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Senators, Tech Giants Seek Answers on Privacy

Data privacy

WASHINGTON -- Bob Dykes, CEO of NebuAd, an online advertising and consumer tracking firm, fired back at critics of his company's practices during a Senate committee hearing here today, amid growing government concern over privacy issues in Internet advertising.

"NebuAd's systems are designed so that no one -- not even the government -- can determine the identity of our users," said Dykes, reiterating the company's claim that it does not collect any personally identifying information. "Allegations by others that we do not provide an opportunity to opt out and provide robust notice to users -- or that we collect the entire Web traffic of users -- are simply not accurate," Dykes said.

Dykes testified that his company's technical-filtering system automatically discards Web activities that do not fall into one of the marketing segments it has developed to sort and match ads. He also said NebuAd excludes sensitive areas such as health care and medicine from its market segments.

As legislators and regulators continue to grope for an answer to the question of what role government should play in the online advertising market, Internet companies realize they are fighting an image problem when it comes to stockpiling massive amounts of consumer data.

In today's hearing, senators and witnesses generally acknowledged a delicate balance in play, namely that advertising enables Web sites to offer content and services for free, and ads are more effective when targeted to consumer interest.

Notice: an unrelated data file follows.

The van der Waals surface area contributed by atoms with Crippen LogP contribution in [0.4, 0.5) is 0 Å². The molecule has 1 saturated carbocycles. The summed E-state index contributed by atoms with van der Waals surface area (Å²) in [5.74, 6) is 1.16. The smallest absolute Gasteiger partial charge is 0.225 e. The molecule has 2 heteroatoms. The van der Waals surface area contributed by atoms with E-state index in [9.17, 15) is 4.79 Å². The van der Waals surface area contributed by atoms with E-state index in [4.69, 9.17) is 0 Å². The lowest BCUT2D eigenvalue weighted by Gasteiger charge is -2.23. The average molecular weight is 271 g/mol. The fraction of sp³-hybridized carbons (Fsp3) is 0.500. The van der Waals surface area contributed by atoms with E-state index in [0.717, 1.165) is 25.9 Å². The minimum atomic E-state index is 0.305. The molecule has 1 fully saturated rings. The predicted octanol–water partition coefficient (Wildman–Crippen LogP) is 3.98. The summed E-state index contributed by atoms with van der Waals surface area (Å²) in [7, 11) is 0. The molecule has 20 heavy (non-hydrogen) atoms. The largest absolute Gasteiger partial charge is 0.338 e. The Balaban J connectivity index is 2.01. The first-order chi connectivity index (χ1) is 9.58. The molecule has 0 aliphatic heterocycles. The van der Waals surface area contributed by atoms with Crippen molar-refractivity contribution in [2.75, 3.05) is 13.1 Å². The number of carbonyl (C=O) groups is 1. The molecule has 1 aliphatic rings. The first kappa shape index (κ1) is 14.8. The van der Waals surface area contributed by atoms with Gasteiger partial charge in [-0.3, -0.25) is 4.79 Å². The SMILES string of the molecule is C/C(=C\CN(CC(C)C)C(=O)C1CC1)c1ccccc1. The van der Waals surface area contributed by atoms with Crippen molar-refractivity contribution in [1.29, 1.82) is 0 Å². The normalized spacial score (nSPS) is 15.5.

Jane Horvath, senior privacy counsel for Google (NASDAQ: GOOG), and Mike Hintze, associate general counsel with Microsoft (NASDAQ: MSFT), reiterated their companies' support for self-regulation. “Google supports the passage of a comprehensive privacy law that would establish a uniform framework for privacy and procedures to punish bad actors,” Horvath said.

The two companies advocated a federal privacy law that would apply to all industries' management of consumer data. However, the law as they envision it would not contain unique requirements for online advertisers.

Although social networking site Facebook didn't take a stand on privacy laws, it acknowledged the issue. "Though we will not always address user concerns perfectly -- no site can -- Facebook is committed to empowering users to make their own choices about what information they share, and with whom they share it," said Chris Kelly, Facebook's chief privacy officer.


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